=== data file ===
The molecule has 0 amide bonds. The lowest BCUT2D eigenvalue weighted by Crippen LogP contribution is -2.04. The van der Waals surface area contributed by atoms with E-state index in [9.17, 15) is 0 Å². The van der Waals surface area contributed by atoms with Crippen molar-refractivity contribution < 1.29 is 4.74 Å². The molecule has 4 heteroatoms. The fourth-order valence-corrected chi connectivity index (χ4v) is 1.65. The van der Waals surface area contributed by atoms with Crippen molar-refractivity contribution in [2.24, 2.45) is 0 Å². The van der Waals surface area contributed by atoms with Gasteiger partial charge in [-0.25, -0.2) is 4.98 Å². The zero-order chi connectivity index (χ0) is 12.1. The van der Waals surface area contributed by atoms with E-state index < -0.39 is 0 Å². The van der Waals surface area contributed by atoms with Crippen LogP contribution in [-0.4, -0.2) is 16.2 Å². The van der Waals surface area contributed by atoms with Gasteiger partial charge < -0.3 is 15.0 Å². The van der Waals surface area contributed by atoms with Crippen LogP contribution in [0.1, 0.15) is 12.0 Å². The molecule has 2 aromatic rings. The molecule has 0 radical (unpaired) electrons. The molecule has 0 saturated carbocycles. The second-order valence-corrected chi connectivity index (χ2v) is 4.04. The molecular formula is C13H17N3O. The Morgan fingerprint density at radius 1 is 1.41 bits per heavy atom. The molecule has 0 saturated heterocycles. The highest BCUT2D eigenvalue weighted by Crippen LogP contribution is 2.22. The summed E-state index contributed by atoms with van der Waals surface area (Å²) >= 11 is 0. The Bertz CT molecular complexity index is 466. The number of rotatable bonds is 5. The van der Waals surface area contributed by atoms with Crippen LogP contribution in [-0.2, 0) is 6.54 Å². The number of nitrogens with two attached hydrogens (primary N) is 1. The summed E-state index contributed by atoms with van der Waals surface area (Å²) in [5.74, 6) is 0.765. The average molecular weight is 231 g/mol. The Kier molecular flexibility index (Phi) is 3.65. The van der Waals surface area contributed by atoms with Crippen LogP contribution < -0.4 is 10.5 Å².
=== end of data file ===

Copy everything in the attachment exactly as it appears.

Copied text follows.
The molecule has 0 amide bonds. The lowest BCUT2D eigenvalue weighted by Crippen LogP contribution is -2.04. The van der Waals surface area contributed by atoms with E-state index in [9.17, 15) is 0 Å². The van der Waals surface area contributed by atoms with Crippen molar-refractivity contribution < 1.29 is 4.74 Å². The molecule has 4 heteroatoms. The fourth-order valence-corrected chi connectivity index (χ4v) is 1.65. The van der Waals surface area contributed by atoms with Crippen molar-refractivity contribution in [2.24, 2.45) is 0 Å². The van der Waals surface area contributed by atoms with Gasteiger partial charge in [-0.25, -0.2) is 4.98 Å². The zero-order chi connectivity index (χ0) is 12.1. The van der Waals surface area contributed by atoms with E-state index < -0.39 is 0 Å². The van der Waals surface area contributed by atoms with Crippen LogP contribution in [-0.4, -0.2) is 16.2 Å². The van der Waals surface area contributed by atoms with Gasteiger partial charge < -0.3 is 15.0 Å². The van der Waals surface area contributed by atoms with Crippen LogP contribution in [0.1, 0.15) is 12.0 Å². The molecule has 2 aromatic rings. The molecule has 0 radical (unpaired) electrons. The molecule has 0 saturated carbocycles. The second-order valence-corrected chi connectivity index (χ2v) is 4.04. The molecular formula is C13H17N3O. The Morgan fingerprint density at radius 1 is 1.41 bits per heavy atom. The molecule has 0 saturated heterocycles. The highest BCUT2D eigenvalue weighted by Crippen LogP contribution is 2.22. The summed E-state index contributed by atoms with van der Waals surface area (Å²) >= 11 is 0. The Bertz CT molecular complexity index is 466. The number of rotatable bonds is 5. The van der Waals surface area contributed by atoms with Crippen LogP contribution in [-0.2, 0) is 6.54 Å². The number of nitrogens with two attached hydrogens (primary N) is 1. The summed E-state index contributed by atoms with van der Waals surface area (Å²) in [5.74, 6) is 0.765. The average molecular weight is 231 g/mol. The Kier molecular flexibility index (Phi) is 3.65. The van der Waals surface area contributed by atoms with Crippen LogP contribution < -0.4 is 10.5 Å².